Bipolar disorder is often difficult to diagnose, and in many cases it is mistaken for major depressive disorder. This is because individuals who suspect they might need to see a psychologist or psychiatrist often seek help for symptoms of depression first. Additionally, patients with bipolar disorder often experience episodes of depression before they start having manic episodes. According to the National Depressive and Manic-Depressive Association (DMDA), an overwhelming 69% of bipolar patients in a survey were initially misdiagnosed, and out of these, a third had to wait 10+ years for an accurate diagnosis.
New Research Discoveries
Research coming out of Chongqing Medical University in China reveals a new and objective method for diagnosing depression and bipolar disorder. Medical researchers in the Department of Neurology identified a panel of six metabolites in urine that could distinguish between bipolar disorder and depression with an accuracy rate between 89 and 91%. This discovery will aid in the development of an objective laboratory test for more accurate diagnosis in the future.
One of the metabolites discovered to be a marker in this urine analysis is called propionate. Propionate is a metabolite produced by microbial fermentation in the gut that plays a role in lipogenesis, satiety and a reduction in carcinogenesis. Metabolites are products of metabolism and examples include acetic acid, lactic acid, ethanol and glutamic acid. Analyses of metabolites in urine are also used to reveal drug use, diabetes, nutritional deficiencies and metabolism disorders. To learn more about the panel of metabolites recognized in the study, see the article recently published in the Journal of Proteome Research.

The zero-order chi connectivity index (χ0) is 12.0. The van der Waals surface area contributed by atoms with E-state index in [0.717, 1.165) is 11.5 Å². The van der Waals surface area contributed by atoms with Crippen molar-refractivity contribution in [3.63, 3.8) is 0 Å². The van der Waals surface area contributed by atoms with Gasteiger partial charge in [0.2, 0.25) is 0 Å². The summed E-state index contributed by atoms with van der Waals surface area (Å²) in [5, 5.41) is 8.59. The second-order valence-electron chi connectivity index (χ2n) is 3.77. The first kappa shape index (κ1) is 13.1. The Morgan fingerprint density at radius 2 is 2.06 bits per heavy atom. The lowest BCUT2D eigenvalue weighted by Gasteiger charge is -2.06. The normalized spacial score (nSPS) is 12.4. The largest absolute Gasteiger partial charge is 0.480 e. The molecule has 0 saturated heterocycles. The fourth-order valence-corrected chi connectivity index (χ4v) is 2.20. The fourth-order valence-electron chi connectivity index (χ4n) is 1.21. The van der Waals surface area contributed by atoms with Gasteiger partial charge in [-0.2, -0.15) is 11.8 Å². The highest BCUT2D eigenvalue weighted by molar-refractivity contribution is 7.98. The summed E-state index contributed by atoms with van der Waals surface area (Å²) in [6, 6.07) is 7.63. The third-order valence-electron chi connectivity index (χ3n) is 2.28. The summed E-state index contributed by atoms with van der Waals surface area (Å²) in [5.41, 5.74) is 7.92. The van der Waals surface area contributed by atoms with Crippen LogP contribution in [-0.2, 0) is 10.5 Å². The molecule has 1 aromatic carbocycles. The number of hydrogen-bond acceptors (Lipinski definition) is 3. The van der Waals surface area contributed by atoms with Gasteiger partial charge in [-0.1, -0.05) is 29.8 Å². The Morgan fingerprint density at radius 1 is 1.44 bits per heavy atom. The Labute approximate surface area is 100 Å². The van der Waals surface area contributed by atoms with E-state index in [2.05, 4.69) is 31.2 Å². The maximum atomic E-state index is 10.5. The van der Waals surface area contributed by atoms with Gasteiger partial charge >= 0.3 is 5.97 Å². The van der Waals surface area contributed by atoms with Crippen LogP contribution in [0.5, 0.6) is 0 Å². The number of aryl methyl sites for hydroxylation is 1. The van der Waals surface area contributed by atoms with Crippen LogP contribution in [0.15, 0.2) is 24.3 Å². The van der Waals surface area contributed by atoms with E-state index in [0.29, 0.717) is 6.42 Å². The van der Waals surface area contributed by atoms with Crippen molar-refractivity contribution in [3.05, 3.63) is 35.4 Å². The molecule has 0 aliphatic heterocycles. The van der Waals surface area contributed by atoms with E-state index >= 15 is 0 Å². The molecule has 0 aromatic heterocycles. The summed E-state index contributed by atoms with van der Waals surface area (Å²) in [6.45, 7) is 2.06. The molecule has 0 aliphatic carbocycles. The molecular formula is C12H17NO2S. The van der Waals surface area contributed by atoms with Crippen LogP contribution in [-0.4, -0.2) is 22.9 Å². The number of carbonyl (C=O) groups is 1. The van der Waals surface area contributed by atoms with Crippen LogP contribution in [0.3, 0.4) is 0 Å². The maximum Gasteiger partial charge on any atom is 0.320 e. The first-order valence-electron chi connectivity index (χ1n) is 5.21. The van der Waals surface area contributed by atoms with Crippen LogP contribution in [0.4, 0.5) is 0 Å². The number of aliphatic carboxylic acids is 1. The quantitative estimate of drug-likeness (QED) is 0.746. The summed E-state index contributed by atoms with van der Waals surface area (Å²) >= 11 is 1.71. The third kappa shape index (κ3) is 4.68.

Medications for Bipolar Disorder vs Depression
Misdiagnosis of bipolar disorder can be fatal. Risk of suicide in bipolar patients is substantially higher than those with major depressive disorder. Giving these patients the wrong medications, such as SSRIs like sertraline or fluoxetine can greatly increase this suicide risk. This is why it is so important to develop an accurate and objective test for diagnosis.
Pharmacotherapy for bipolar differs greatly from the course of drug treatments that are prescribed to treat depression. Bipolar disorder is often treated with mood stabilizers such as lithium and valproic acid and antipscyhotics such as Seroquel and Latuda. Anti-depressants are sometimes prescribed during depressive episodes, but these must often be taken along with mood stabilizers or antipsychotics and bipolar medications.
Hope for the Future of Mental Illness
Up until now, diagnosing bipolar disorder has been mostly a guessing game involving interviews and evaluations. Patients’ answers aren’t always accurate and the interpretation of those answers is highly subjective. The results of these urine analyses are an indicator of how mental disorders like depression and bipolar disorder can affect the body as a whole, and they also give hope for a future where several mental illnesses can be easily identified with something as quick as a urine test.
For more information about bipolar disorder including treatments, management and medications, visit our Bipolar Disorder Condition Page.